The symptoms of colorectal cancer vary according to where in the large bowel the cancer is located. In sigmoid cancer and rectal cancer, which are located close to the anus, symptoms are often seen in stools because they are sold. That includes blood in the stool, narrowing of the stool, a feeling of incomplete evacuation and abdominal pains. On the other hand, in cecal cancer and ascending colon cancer, which are located away from the anus, stools are in liquid form and therefore patients often are not aware of blood in their stools or constipation. They may notice the development of colorectal cancer from symptoms of anemia due to the slow loss of blood over a long period of time, as well as symptoms which appear as the cancer progresses, including intestinal obstruction (e.g., vomiting, abdominal pain, a feeling of abdominal fullness) and the feeling of a lump.

Inflammatory bowel disease

Inflammatory bowel disease (IBD) is a collective term for unexplained diseases that cause chronic inflammation or ulcers on the mucous membranes of the small and large bowels. The two major types of IBD are ulcerative colitis and Crohn's disease. Patients with these diseases may experience a recurrence of symptoms such as mucous and bloody stools, abdominal pain, diarrhea, fever, anemia, and weight loss. Surgery is necessary when medical therapies are not successful or when malignant diseases associated with IBD occur.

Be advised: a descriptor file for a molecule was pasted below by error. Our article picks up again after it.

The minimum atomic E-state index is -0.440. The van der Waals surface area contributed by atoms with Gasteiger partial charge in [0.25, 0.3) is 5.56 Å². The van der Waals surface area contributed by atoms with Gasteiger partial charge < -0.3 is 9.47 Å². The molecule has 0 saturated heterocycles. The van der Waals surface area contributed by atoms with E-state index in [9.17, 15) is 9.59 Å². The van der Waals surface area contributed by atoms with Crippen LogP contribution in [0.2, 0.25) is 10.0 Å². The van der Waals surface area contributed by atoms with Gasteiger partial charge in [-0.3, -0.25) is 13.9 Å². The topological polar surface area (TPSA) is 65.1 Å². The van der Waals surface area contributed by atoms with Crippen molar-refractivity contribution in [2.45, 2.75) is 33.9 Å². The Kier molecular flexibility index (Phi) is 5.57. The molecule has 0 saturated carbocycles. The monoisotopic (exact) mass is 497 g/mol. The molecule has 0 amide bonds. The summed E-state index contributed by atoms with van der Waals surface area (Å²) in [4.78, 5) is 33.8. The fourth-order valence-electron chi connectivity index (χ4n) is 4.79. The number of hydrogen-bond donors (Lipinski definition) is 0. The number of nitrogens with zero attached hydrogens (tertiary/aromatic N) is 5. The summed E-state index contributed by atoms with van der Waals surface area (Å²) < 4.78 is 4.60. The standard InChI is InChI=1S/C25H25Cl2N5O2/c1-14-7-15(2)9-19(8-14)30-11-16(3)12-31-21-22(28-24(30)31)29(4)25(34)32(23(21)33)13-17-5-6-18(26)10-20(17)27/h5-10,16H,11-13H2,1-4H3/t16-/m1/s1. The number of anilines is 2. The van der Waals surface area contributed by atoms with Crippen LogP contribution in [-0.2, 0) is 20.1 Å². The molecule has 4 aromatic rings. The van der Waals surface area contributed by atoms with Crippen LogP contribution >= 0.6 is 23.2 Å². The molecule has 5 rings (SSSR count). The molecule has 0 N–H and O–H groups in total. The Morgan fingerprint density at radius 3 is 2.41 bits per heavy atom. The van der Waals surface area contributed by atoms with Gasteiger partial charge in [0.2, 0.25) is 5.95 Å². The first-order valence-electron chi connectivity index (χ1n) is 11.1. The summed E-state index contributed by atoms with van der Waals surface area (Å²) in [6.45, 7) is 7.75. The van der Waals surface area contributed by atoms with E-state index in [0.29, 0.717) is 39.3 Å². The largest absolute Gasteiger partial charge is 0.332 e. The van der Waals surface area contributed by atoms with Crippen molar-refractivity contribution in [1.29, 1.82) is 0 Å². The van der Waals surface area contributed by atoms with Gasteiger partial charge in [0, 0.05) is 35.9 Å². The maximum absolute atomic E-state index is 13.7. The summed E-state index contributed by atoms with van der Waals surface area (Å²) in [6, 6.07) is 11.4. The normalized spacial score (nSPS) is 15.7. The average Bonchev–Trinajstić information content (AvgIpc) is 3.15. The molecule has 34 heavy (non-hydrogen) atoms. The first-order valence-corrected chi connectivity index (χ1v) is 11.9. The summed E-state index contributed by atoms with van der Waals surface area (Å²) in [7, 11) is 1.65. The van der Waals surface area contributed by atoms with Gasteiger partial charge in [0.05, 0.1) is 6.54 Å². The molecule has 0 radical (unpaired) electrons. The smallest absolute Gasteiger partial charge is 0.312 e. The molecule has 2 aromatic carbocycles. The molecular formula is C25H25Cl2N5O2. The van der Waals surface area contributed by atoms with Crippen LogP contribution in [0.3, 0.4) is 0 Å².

To Patients

Medical guidelines for stomach cancer, colorectal cancer and other diseases, which have been created based on statistics collected by specialized academic societies or research associations, have been made available in recent years. The development of a disease is evaluated by a detailed examination before surgery and the treatment is suggested based on the relevant guidelines. However, we may also suggest multidisciplinary treatment, including chemotherapy before and/or after surgery, depending on the stage of cancer progression. We will help patients find the best treatment in consideration of their physical strength, age, medical conditions and other related conditions. Please feel free to ask outpatient clinic doctors any questions you may have about your treatment.